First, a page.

About Tom Watson

Tom Watson is a journalist, media critic, entrepreneur and consultant who has worked at the confluence of media technology and social change for more than a decade.

Public Notes

Recent Activity

  • Tom shared from Rich People Things by Chris Lehmann
    See, for instance, how New Economy laissez-faire ideologues like Virginia Postrel or Chris Anderson fare in the hypercapitalist but viciously authoritarian island paradise of Singapore. Or put Thomas Friedman to work in a Marianas textile factory for a couple of months and let him see how flat the market-mastered world looks to him then.
    Note: The world ain't flat.
  • Tom shared from Rich People Things by Chris Lehmann
    The notion of a self-regulated market, magically governed by the invisible hand of self-interest, dates back, of course, to Adam Smith’s famed eighteenth-century treatise, On the Wealth of Nations. Smith’s Scottish Enlightenment vision of economic enterprise as a mystical haven of uncoerced social relations has always been catnip to the ownership class in the resource-rich and labor-stunted New World. Smith’s thesis—a heady world-historical expansion of how he saw the division of labor unfold in a Scottish pin factory—seemed intuitively true in an early American Republic long on frontier...
    Note: Catnip to the ownership class since the days of the frontier.
  • Tom shared from Confidence Men: Wall Street, Washington, and the Education of a President by Ron Suskind
    They were the CEOs of the thirteen largest banking institutions in the United States. And they were nervous in ways that these men are never nervous. Many would have had to reach back to their college days, or even grade school, to remember a moment when they felt this sort of lump-in-the-throat tension.
    Note: Sadly, their nervousness would not last ... #occupywallstreet
  • Tom shared from Confidence Men: Wall Street, Washington, and the Education of a President by Ron Suskind
    “One of the challenges in our society is that the truth is kind of a disequalizer,” Summers said. “One of the reasons that inequality has probably gone up in our society is that people are being treated closer to the way that they’re supposed to be treated.” The hard, disequalizing truth of the past forty years, of course, was that those unfettered free markets had become increasingly borderless—a global regimen that had generally proven profitable for a minority of already advantaged Americans and, on balance, brutal for the majority of the U.S. workforce.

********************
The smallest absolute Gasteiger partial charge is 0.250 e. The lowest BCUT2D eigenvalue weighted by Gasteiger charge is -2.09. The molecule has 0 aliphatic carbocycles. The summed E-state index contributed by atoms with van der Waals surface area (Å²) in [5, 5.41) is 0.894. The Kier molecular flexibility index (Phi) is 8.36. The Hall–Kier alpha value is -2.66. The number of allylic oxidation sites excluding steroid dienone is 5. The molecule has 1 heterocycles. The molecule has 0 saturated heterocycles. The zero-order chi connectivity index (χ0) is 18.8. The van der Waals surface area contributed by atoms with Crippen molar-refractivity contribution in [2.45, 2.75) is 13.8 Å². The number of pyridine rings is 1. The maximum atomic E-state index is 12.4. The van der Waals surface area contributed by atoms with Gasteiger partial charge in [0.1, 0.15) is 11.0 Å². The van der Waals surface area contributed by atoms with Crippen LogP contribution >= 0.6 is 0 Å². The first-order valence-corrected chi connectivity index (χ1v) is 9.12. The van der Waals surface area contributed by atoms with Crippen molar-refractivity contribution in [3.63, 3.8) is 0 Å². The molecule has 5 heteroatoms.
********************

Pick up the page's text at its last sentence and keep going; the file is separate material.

Note: Larry Summers at his blowhardiest worst - disequalization indeed.
  • Tom shared from Confidence Men: Wall Street, Washington, and the Education of a President by Ron Suskind
    In 1980 the richest 1 percent of Americans received about 9 percent of overall income, roughly the same level it had been since World War II. By 2007 it was 23 percent—an income disparity not seen in the United States since 1928, a time of Robber Baron wealth, stock manipulation schemes, and vast poverty, where more than half of America still lived on farms and survived, with little security, off the land.
    Note: This is what's killing America
  • Tom shared from Shedding Skin by Robert Ward
    “The whole freedom thing is a question that can’t be answered unless you are into the not-self, because freedom is not freedom to consume, but freedom from personality, and the not-self is all bound up with the dwarf self inside the leg o’ mutton goat blip of the future….
    Note: From Robert Ward's 1972 novel Shedding Skin a tale of Baltimore and San Francisco...
  • Tom shared from Assange Agonistes (Kindle Single) by Heather Brooke
    "The U.K. is the worst liberal democracy in the world," he announces. "It never went through a revolution so it’s still a feudal state. The laws were made for the benefit of the lords and aristocracy. Now they are for the benefit of the new lords, the political elite."
    Note: Assange - 'UK is worst liberal democracy in the world.'